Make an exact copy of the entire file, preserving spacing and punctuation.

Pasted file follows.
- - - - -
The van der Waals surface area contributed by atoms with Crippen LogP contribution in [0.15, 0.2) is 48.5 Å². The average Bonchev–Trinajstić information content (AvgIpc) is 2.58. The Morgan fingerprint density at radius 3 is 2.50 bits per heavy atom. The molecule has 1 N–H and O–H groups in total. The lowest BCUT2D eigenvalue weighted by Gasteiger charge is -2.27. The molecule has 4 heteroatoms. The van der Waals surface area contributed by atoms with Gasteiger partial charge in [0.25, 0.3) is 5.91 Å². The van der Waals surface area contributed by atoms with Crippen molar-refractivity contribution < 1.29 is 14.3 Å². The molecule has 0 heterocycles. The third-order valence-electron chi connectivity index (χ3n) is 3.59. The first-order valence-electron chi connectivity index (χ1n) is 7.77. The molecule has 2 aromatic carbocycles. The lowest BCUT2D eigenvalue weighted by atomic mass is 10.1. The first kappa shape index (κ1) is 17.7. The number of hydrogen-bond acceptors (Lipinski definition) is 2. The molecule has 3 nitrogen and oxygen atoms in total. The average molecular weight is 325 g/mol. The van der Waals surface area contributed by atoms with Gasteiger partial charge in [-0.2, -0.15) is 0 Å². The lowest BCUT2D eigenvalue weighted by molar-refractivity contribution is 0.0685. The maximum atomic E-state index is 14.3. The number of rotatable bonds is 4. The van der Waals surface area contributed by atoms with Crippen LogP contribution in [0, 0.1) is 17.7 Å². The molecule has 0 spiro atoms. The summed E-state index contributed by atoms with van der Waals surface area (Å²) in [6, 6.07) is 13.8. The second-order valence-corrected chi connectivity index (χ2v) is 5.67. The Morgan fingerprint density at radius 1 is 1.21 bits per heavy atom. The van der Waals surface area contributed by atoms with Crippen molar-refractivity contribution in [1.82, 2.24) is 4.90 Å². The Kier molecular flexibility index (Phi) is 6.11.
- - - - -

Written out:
The van der Waals surface area contributed by atoms with Crippen LogP contribution in [0.15, 0.2) is 48.5 Å². The average Bonchev–Trinajstić information content (AvgIpc) is 2.58. The Morgan fingerprint density at radius 3 is 2.50 bits per heavy atom. The molecule has 1 N–H and O–H groups in total. The lowest BCUT2D eigenvalue weighted by Gasteiger charge is -2.27. The molecule has 4 heteroatoms. The van der Waals surface area contributed by atoms with Gasteiger partial charge in [0.25, 0.3) is 5.91 Å². The van der Waals surface area contributed by atoms with Crippen molar-refractivity contribution < 1.29 is 14.3 Å². The molecule has 0 heterocycles. The third-order valence-electron chi connectivity index (χ3n) is 3.59. The first-order valence-electron chi connectivity index (χ1n) is 7.77. The molecule has 2 aromatic carbocycles. The lowest BCUT2D eigenvalue weighted by atomic mass is 10.1. The first kappa shape index (κ1) is 17.7. The number of hydrogen-bond acceptors (Lipinski definition) is 2. The molecule has 3 nitrogen and oxygen atoms in total. The average molecular weight is 325 g/mol. The van der Waals surface area contributed by atoms with Gasteiger partial charge in [-0.2, -0.15) is 0 Å². The lowest BCUT2D eigenvalue weighted by molar-refractivity contribution is 0.0685. The maximum atomic E-state index is 14.3. The number of rotatable bonds is 4. The van der Waals surface area contributed by atoms with Crippen LogP contribution in [0, 0.1) is 17.7 Å². The molecule has 0 spiro atoms. The summed E-state index contributed by atoms with van der Waals surface area (Å²) in [6, 6.07) is 13.8. The second-order valence-corrected chi connectivity index (χ2v) is 5.67. The Morgan fingerprint density at radius 1 is 1.21 bits per heavy atom. The van der Waals surface area contributed by atoms with Crippen molar-refractivity contribution in [1.82, 2.24) is 4.90 Å². The Kier molecular flexibility index (Phi) is 6.11.